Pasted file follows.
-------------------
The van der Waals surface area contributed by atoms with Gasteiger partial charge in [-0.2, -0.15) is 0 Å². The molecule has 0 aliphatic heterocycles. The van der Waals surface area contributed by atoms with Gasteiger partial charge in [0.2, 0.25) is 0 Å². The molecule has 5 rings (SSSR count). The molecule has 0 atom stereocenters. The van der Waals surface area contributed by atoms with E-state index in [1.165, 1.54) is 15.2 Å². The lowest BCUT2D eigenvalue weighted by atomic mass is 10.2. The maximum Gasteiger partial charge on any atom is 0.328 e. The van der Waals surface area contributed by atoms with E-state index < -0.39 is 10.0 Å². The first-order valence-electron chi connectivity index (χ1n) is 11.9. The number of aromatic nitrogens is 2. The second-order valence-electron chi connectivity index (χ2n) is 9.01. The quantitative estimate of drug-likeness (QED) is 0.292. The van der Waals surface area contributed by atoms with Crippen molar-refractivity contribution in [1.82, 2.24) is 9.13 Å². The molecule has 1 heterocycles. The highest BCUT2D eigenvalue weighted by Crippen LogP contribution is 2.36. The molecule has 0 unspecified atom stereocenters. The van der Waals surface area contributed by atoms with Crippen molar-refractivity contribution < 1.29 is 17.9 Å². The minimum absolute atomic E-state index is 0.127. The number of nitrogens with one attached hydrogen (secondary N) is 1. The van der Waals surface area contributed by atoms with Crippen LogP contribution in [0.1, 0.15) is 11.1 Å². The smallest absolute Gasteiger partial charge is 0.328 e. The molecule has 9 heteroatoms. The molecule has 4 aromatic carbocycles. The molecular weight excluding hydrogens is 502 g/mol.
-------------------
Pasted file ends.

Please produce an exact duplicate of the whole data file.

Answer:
The van der Waals surface area contributed by atoms with Gasteiger partial charge in [-0.2, -0.15) is 0 Å². The molecule has 0 aliphatic heterocycles. The van der Waals surface area contributed by atoms with Gasteiger partial charge in [0.2, 0.25) is 0 Å². The molecule has 5 rings (SSSR count). The molecule has 0 atom stereocenters. The van der Waals surface area contributed by atoms with E-state index in [1.165, 1.54) is 15.2 Å². The lowest BCUT2D eigenvalue weighted by atomic mass is 10.2. The maximum Gasteiger partial charge on any atom is 0.328 e. The van der Waals surface area contributed by atoms with E-state index < -0.39 is 10.0 Å². The first-order valence-electron chi connectivity index (χ1n) is 11.9. The number of aromatic nitrogens is 2. The second-order valence-electron chi connectivity index (χ2n) is 9.01. The quantitative estimate of drug-likeness (QED) is 0.292. The van der Waals surface area contributed by atoms with Crippen molar-refractivity contribution in [1.82, 2.24) is 9.13 Å². The molecule has 1 heterocycles. The highest BCUT2D eigenvalue weighted by Crippen LogP contribution is 2.36. The molecule has 0 unspecified atom stereocenters. The van der Waals surface area contributed by atoms with Crippen molar-refractivity contribution < 1.29 is 17.9 Å². The minimum absolute atomic E-state index is 0.127. The number of nitrogens with one attached hydrogen (secondary N) is 1. The van der Waals surface area contributed by atoms with Crippen LogP contribution in [0.1, 0.15) is 11.1 Å². The smallest absolute Gasteiger partial charge is 0.328 e. The molecule has 9 heteroatoms. The molecule has 4 aromatic carbocycles. The molecular weight excluding hydrogens is 502 g/mol.